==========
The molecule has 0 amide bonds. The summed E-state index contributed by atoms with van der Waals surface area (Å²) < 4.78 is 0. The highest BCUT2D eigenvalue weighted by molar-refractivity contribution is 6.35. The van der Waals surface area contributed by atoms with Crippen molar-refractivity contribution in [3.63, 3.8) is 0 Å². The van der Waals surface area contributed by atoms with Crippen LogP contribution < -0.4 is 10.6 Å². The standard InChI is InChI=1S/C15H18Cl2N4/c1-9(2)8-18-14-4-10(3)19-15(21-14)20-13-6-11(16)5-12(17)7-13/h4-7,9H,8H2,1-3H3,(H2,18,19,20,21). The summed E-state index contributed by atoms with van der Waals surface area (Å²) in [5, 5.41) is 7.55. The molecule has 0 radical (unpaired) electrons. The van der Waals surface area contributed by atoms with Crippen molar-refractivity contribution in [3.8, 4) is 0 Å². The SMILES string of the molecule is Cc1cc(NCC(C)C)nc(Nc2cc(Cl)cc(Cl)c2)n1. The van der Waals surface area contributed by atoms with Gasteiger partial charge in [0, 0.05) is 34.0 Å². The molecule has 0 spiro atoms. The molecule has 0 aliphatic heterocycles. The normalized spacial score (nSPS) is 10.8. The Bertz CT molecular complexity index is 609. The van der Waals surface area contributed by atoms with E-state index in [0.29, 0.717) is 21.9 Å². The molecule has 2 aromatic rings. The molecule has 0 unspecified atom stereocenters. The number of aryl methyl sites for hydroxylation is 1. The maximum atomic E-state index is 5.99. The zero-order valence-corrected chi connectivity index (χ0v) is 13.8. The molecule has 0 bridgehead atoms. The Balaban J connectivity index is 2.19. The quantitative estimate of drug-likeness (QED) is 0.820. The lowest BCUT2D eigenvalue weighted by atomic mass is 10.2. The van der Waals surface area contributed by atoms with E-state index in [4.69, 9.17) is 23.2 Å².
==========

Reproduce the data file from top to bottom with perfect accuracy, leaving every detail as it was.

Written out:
The molecule has 0 amide bonds. The summed E-state index contributed by atoms with van der Waals surface area (Å²) < 4.78 is 0. The highest BCUT2D eigenvalue weighted by molar-refractivity contribution is 6.35. The van der Waals surface area contributed by atoms with Crippen molar-refractivity contribution in [3.63, 3.8) is 0 Å². The van der Waals surface area contributed by atoms with Crippen LogP contribution < -0.4 is 10.6 Å². The standard InChI is InChI=1S/C15H18Cl2N4/c1-9(2)8-18-14-4-10(3)19-15(21-14)20-13-6-11(16)5-12(17)7-13/h4-7,9H,8H2,1-3H3,(H2,18,19,20,21). The summed E-state index contributed by atoms with van der Waals surface area (Å²) in [5, 5.41) is 7.55. The molecule has 0 radical (unpaired) electrons. The van der Waals surface area contributed by atoms with Crippen molar-refractivity contribution in [3.8, 4) is 0 Å². The SMILES string of the molecule is Cc1cc(NCC(C)C)nc(Nc2cc(Cl)cc(Cl)c2)n1. The van der Waals surface area contributed by atoms with Gasteiger partial charge in [0, 0.05) is 34.0 Å². The molecule has 0 spiro atoms. The molecule has 0 aliphatic heterocycles. The normalized spacial score (nSPS) is 10.8. The Bertz CT molecular complexity index is 609. The van der Waals surface area contributed by atoms with E-state index in [0.29, 0.717) is 21.9 Å². The molecule has 2 aromatic rings. The molecule has 0 unspecified atom stereocenters. The number of aryl methyl sites for hydroxylation is 1. The maximum atomic E-state index is 5.99. The zero-order valence-corrected chi connectivity index (χ0v) is 13.8. The molecule has 0 bridgehead atoms. The Balaban J connectivity index is 2.19. The quantitative estimate of drug-likeness (QED) is 0.820. The lowest BCUT2D eigenvalue weighted by atomic mass is 10.2. The van der Waals surface area contributed by atoms with E-state index in [4.69, 9.17) is 23.2 Å².